As relief agencies rush to get food supplies in place before the snows essentially block mountain passes in Afghanistan, the U.S. Agency for International Development (USAID) announced this morning that they will be using federal money to purchase local wheat supplies. (See attachment below.) While the U.S. wheat industry strongly urges agencies to utilize U.S. commodities whenever possible -- and, in fact, U.S. wheat shipments are currently on their way to the region -- in this case purchases of nearby food supplies are essential to meet the immediate humanitarian crisis in Afghanistan.
USAID announced that they are providing $6 million to the United Nations World Food Program to purchase 15,000 metric tons of wheat from Kazakhstan, for delivery to emergency operations in northern Afghanistan. Additionally, USAID has signed contracts with several other relief organizations for the local purchase of another 13,495 MT of wheat and other commodities.
"We do not oppose using U.S. funds to alleviate the immediate crisis in that manner," USW president Alan Tracy informed U.S. government officials earlier this week. Because of the Taliban, the world is likely to see death and starvation on a massive scale as Afghanistan enters the coming winter, and Tracy said the U.S. wheat industry stands behind relief efforts. "The needs of starving people come before any parochial concerns."
After 22 years of war, three years of severe drought, and five years of Taliban rule, the people of Afghanistan continue to face major famine. The UN Security Council has pointed to the Taliban's repressive policies and harassment of expatriate relief agency workers as being directly responsible for the current crisis.
This year's U.S. wheat supplies to Afghanistan, donated through the World Food Program, have been arriving in the area since early July. Relief officials estimate that there are currently 45,000 metric tons (MT) of food aid in the region, and another 165,000 MT of donated U.S. wheat is en route.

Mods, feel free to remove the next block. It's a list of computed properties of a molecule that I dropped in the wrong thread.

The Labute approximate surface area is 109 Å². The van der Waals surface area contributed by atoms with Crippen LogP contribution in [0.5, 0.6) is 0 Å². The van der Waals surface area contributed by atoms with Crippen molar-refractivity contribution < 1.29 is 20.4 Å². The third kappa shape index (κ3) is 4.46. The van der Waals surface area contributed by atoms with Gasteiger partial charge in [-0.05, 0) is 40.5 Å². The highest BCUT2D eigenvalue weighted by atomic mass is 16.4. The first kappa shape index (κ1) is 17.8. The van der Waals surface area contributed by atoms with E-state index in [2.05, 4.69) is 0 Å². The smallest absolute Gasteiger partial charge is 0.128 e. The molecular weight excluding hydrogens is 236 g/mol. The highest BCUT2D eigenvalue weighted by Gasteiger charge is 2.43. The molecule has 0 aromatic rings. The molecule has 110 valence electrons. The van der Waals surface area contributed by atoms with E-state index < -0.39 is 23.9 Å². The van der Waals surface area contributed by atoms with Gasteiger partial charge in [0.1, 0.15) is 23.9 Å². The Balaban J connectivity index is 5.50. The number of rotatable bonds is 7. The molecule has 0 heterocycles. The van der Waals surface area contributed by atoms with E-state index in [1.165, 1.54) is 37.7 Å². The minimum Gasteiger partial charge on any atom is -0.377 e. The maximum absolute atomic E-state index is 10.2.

Afghanistan is a landlocked country, so logistics are difficult in even less dire circumstances. 75,000 tons of donated U.S. wheat, under the PL 480 program, was shipped earlier this summer. In late October, another 40,000 metric tons landed in Pakistan, and yet another delivery of 25,000 metric tons is scheduled for discharge at Bandar Abbas, Iran, in early November. More PL 480 shipments are scheduled for November and December loading. Thus, U.S. wheat is available to transport into Afghanistan from the south and from the east.
The immediate problem, according to USAID officials, is getting wheat and other supplies to northern Afghanistan. The most viable solution is to purchase wheat from Kazakhstan, transport it to Turkmenistan for bagging, and then deliver it to WFP's northern Afghanistan emergency operation.
"The U.S. wheat farmer is an American first," Tracy said, "and our farmers are proud to do all we can to help the global effort.
"Most of the time, U.S. wheat can help solve hunger. When children are in danger of starving, however, it becomes less relevant whose flag is on the wheat bag."
The United States has contributed more than $1 billion in humanitarian assistance to the Afghan people since 1979, more than any other country, and has supplied more than 80 percent of all food shipments sent to vulnerable Afghans through the United Nations' World Food Program. The U.S. will continue to be the leading food donor to the Afghan people.